- Freedom to Make Decisions — 42% responded “Some freedom.”
- Face-to-Face Discussions — 61% responded “Every day.”
- Exposed to Disease or Infections — 52% responded “Every day.”
- Impact of Decisions on Co-workers or Company Results — 52% responded “Important results.”
- Importance of Being Exact or Accurate — 46% responded “Extremely important.”
- Outdoors, Exposed to Weather — 43% responded “Once a month or more but not every week.”
- Contact With Others — 39% responded “Contact with others most of the time.”
- Frequency of Decision Making — 41% responded “Every day.”
- Responsibility for Outcomes and Results — 48% responded “High responsibility.”
- Coordinate or Lead Others — 36% responded “Very important.”
- In an Enclosed Vehicle or Equipment — 37% responded “Every day.”
- Telephone — 33% responded “Once a week or more but not every day.”
- Spend Time Sitting — 33% responded “About half the time.”
- Time Pressure — 34% responded “Every day.”
- Structured versus Unstructured Work — 33% responded “Some freedom.”
- Consequence of Error — 41% responded “Extremely serious.”
- Wear Common Protective or Safety Equipment such as Safety Shoes, Glasses, Gloves, Hearing Protection, Hard Hats, or Life Jackets — 32% responded “Every day.”
- Sounds, Noise Levels Are Distracting or Uncomfortable — 31% responded “Every day.”
- Very Hot or Cold Temperatures — 39% responded “Once a month or more but not every week.”
- Spend Time Using Your Hands to Handle, Control, or Feel Objects, Tools, or Controls — 37% responded “About half the time.”
- Deal With Unpleasant or Angry People — 35% responded “Once a year or more but not every month.”
|Title||Job Zone Two: Some Preparation Needed|
|Education||These occupations usually require a high school diploma.|
|Related Experience||Some previous work-related skill, knowledge, or experience is usually needed. For example, a teller would benefit from experience working directly with the public.|
|Job Training||Employees in these occupations need anywhere from a few months to one year of working with experienced employees. A recognized apprenticeship program may be associated with these occupations.|
|Job Zone Examples||These occupations often involve using your knowledge and skills to help others. Examples include orderlies, forest firefighters, customer service representatives, security guards, upholsterers, and tellers.|
|SVP Range||(4.0 to < 6.0)|
Interest code: RS
- Realistic — Realistic occupations frequently involve work activities that include practical, hands-on problems and solutions. They often deal with plants, animals, and real-world materials like wood, tools, and machinery. Many of the occupations require working outside, and do not involve a lot of paperwork or working closely with others.
- Social — Social occupations frequently involve working with, communicating with, and teaching people. These occupations often involve helping or providing service to others.
- Dependability — Job requires being reliable, responsible, and dependable, and fulfilling obligations.
- Concern for Others — Job requires being sensitive to others' needs and feelings and being understanding and helpful on the job.
- Self Control — Job requires maintaining composure, keeping emotions in check, controlling anger, and avoiding aggressive behavior, even in very difficult situations.
- Stress Tolerance — Job requires accepting criticism and dealing calmly and effectively with high stress situations.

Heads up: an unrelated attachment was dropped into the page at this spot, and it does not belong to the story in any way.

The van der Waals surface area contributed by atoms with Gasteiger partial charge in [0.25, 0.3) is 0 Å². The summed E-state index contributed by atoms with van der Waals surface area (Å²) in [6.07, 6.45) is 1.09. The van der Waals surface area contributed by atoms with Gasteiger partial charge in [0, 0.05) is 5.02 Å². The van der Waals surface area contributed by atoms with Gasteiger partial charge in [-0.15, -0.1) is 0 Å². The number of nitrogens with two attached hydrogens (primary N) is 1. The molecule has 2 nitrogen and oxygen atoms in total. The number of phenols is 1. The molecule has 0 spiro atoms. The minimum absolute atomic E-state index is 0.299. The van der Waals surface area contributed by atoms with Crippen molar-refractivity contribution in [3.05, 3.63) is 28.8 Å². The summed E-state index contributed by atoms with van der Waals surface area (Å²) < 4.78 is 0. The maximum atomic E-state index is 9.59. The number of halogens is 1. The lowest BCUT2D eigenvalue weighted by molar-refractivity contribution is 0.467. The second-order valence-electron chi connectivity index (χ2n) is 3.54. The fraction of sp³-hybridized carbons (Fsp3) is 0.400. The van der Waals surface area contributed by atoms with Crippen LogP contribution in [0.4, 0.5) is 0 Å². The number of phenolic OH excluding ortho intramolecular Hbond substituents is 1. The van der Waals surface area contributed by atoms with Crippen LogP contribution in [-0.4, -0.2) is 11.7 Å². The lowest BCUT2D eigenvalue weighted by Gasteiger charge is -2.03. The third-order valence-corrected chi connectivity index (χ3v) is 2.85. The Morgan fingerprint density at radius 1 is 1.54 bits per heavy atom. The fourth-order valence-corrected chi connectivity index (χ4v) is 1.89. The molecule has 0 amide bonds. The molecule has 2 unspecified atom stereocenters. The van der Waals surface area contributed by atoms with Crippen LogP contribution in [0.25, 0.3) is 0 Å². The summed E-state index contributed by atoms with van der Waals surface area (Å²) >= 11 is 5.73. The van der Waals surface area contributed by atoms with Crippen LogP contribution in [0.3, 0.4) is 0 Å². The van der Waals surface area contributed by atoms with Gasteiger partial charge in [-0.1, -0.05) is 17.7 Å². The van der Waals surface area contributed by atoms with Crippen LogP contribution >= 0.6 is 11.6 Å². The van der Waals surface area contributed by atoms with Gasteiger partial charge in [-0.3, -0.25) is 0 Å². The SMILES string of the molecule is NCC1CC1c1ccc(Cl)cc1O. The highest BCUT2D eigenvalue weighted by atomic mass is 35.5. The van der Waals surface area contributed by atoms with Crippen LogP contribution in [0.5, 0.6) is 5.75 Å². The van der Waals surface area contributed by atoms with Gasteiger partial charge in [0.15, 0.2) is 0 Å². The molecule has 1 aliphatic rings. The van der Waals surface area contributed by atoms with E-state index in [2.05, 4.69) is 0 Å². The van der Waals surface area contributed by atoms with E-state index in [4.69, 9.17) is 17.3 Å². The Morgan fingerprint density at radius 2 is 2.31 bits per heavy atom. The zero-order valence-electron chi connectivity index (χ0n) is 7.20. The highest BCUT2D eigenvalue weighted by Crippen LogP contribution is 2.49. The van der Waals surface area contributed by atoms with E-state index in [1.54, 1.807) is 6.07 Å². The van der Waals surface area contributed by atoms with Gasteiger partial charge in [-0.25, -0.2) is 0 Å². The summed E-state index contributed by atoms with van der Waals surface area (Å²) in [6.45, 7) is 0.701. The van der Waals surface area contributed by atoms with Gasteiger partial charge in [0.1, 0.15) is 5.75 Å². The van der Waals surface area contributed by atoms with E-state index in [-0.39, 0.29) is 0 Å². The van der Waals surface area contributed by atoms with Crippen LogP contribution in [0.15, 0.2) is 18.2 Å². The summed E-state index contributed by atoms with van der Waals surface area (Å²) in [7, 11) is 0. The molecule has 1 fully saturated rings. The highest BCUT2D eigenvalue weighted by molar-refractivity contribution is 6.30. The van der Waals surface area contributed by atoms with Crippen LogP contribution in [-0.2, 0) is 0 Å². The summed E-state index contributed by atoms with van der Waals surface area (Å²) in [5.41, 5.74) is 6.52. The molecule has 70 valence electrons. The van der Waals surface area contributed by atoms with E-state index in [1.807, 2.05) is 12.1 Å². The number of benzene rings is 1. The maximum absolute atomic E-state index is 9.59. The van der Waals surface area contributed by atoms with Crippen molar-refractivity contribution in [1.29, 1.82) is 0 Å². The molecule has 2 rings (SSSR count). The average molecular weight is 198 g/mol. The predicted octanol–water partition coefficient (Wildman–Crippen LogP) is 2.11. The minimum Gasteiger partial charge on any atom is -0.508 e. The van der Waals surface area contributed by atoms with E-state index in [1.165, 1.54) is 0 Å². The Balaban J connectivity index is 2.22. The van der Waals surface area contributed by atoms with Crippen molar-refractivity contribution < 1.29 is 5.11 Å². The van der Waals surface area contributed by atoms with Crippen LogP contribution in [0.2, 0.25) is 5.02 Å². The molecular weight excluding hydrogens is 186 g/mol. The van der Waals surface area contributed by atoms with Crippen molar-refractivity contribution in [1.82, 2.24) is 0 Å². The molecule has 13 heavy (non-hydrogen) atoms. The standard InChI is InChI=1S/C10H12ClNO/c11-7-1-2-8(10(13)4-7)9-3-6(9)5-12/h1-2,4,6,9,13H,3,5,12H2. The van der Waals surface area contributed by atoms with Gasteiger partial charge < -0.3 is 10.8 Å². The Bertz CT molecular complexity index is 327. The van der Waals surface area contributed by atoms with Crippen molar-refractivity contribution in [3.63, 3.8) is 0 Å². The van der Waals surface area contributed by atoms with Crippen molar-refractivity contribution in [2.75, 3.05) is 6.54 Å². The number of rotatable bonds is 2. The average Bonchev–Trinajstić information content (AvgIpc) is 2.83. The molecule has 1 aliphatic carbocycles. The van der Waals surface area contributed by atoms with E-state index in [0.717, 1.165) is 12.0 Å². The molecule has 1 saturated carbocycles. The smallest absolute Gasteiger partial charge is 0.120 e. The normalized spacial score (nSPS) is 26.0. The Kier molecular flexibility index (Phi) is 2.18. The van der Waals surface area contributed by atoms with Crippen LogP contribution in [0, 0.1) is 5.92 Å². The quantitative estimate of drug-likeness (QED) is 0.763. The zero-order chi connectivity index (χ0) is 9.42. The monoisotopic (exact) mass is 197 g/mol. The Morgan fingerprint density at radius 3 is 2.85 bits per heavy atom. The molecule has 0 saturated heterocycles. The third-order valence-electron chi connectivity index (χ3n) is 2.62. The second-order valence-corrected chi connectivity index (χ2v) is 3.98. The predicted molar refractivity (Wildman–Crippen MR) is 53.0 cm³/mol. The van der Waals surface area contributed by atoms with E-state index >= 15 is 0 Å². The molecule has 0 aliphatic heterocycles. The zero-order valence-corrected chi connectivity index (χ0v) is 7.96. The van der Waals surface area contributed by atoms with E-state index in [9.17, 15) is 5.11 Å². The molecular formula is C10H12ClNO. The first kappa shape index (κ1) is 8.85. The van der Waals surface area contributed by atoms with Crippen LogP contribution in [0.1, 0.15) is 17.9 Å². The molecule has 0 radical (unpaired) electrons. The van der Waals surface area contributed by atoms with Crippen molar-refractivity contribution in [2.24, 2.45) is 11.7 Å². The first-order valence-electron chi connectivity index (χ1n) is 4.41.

- Cooperation — Job requires being pleasant with others on the job and displaying a good-natured, cooperative attitude.
- Attention to Detail — Job requires being careful about detail and thorough in completing work tasks.
- Integrity — Job requires being honest and ethical.
- Adaptability/Flexibility — Job requires being open to change (positive or negative) and to considerable variety in the workplace.
- Social Orientation — Job requires preferring to work with others rather than alone, and being personally connected with others on the job.
- Independence — Job requires developing one's own ways of doing things, guiding oneself with little or no supervision, and depending on oneself to get things done.
- Initiative — Job requires a willingness to take on responsibilities and challenges.
- Persistence — Job requires persistence in the face of obstacles.
- Achievement/Effort — Job requires establishing and maintaining personally challenging achievement goals and exerting effort toward mastering tasks.
- Leadership — Job requires a willingness to lead, take charge, and offer opinions and direction.
- Analytical Thinking — Job requires analyzing information and using logic to address work-related issues and problems.
- Innovation — Job requires creativity and alternative thinking to develop new ideas for and answers to work-related problems.
- Relationships — Occupations that satisfy this work value allow employees to provide service to others and work with co-workers in a friendly non-competitive environment. Corresponding needs are Co-workers, Moral Values and Social Service.
- Support — Occupations that satisfy this work value offer supportive management that stands behind employees. Corresponding needs are Company Policies, Supervision: Human Relations and Supervision: Technical.
- Independence — Occupations that satisfy this work value allow employees to work on their own and make decisions. Corresponding needs are Creativity, Responsibility and Autonomy.
Wages & Employment Trends
|Median wages (2016)||$11.46 hourly, $23,850 annual|
|Employment (2014)||20,000 employees|
|Projected growth (2014-2024)||Much faster than average (14% or higher)|
|Projected job openings (2014-2024)||9,800|
|Top industries (2014)|
Source: Bureau of Labor Statistics 2016 wage data and 2014-2024 employment projections . "Projected growth" represents the estimated change in total employment over the projections period (2014-2024). "Projected job openings" represent openings due to growth and replacement.